August 26: Khiva, Uzbekistan
7:14 I’m sitting in the lobby of the hotel, trying in vain to connect to the internet. After 15 minutes of futility I ask the front desk clerk, “Is your wifi working?” He replies, “Not quite.” “That would mean no, I take it.” He answers, “No, not quite.” “When do you expect it to be quite working?” I ask. “We turned off the wifi last night at midnight when they shut down the internet.” I can’t help but ask, “Who shut down the internet?” He replies, “The internet people. They turn it off at midnight most nights. It usually comes back on around 9 o’clock though. Check back then.”
8:30 Jalal, our Uzbek guide, accompanies us to the Western Gate and gives us an introduction to the city and a tour of the ancient mosque and receiving hall. On our way out of the mosque we come across two boys in their Sunday finest. Jalal points out how happy they are, clutching new toy cars, but then adds that they might have a different outlook in an hour when they are due to be circumcised. I imagine it’ll be a while before you get them into a suit or shiny shoes a second time!
10:45 Jalal is obviously under pressure to show us the sights deemed to be of most interest to tourists, and of course this involves parading us past about 300 stalls where vendors are selling arts and crafts, fur hats (not big sellers in August in the desert), wood carvings, brass engravings, and of course silk carpets of every size and description. I’m not in the market for any of this stuff so I break away and head in the direction of the bazaar.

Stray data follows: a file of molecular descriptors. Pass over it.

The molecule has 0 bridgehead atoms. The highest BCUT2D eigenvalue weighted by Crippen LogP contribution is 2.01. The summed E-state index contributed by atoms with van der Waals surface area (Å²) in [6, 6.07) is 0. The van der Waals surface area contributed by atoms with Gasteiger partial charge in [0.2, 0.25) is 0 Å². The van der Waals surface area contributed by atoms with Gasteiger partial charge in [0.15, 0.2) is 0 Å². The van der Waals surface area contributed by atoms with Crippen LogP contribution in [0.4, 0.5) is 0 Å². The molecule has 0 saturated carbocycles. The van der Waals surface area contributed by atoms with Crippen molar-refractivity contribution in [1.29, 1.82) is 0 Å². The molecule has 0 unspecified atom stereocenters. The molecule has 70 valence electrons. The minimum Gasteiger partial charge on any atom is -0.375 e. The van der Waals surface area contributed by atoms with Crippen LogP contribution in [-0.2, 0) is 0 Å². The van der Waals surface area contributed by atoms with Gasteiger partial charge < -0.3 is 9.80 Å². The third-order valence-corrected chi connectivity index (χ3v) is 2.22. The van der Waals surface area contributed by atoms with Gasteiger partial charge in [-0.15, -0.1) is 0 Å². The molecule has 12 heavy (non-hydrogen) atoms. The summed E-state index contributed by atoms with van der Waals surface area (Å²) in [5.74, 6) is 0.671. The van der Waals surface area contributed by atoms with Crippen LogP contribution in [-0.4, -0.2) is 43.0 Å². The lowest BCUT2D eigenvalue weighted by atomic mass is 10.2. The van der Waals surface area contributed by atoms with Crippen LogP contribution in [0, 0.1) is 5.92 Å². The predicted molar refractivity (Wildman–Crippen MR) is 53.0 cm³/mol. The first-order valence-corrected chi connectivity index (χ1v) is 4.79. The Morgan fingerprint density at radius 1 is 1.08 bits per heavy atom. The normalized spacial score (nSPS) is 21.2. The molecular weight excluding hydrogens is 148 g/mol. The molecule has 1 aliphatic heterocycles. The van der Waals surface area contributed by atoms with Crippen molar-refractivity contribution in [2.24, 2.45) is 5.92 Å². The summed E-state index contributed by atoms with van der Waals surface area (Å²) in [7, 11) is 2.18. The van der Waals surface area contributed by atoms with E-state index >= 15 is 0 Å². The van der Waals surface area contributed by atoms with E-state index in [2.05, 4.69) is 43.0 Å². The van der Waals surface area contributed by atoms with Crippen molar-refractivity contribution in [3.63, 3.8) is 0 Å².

20:00 I’m back at the hotel, editing photos and trying to get on the internet before it shuts down at midnight. I hate to stereotype, but the people we met in many parts of China were rather standoffish, most Kyrgyzstanis were quite friendly, but the people of Uzbekistan have a special way of making you feel welcome. Most people in the market will look you in the eye and immediately smile, wave or nod. One vendor gave me a big bunch of grapes and another refused my cash when I tried to pay for a bottle of water with a large bill. He insisted that I just take the bottle for free. Young kids and old ladies need little if any prompting to pose for photos. Some even motion for you to take their photo, then want to see it and show it to the other vendors before letting you leave with a free sample of their wares. Needless to say, I was touched by the people of Khiva.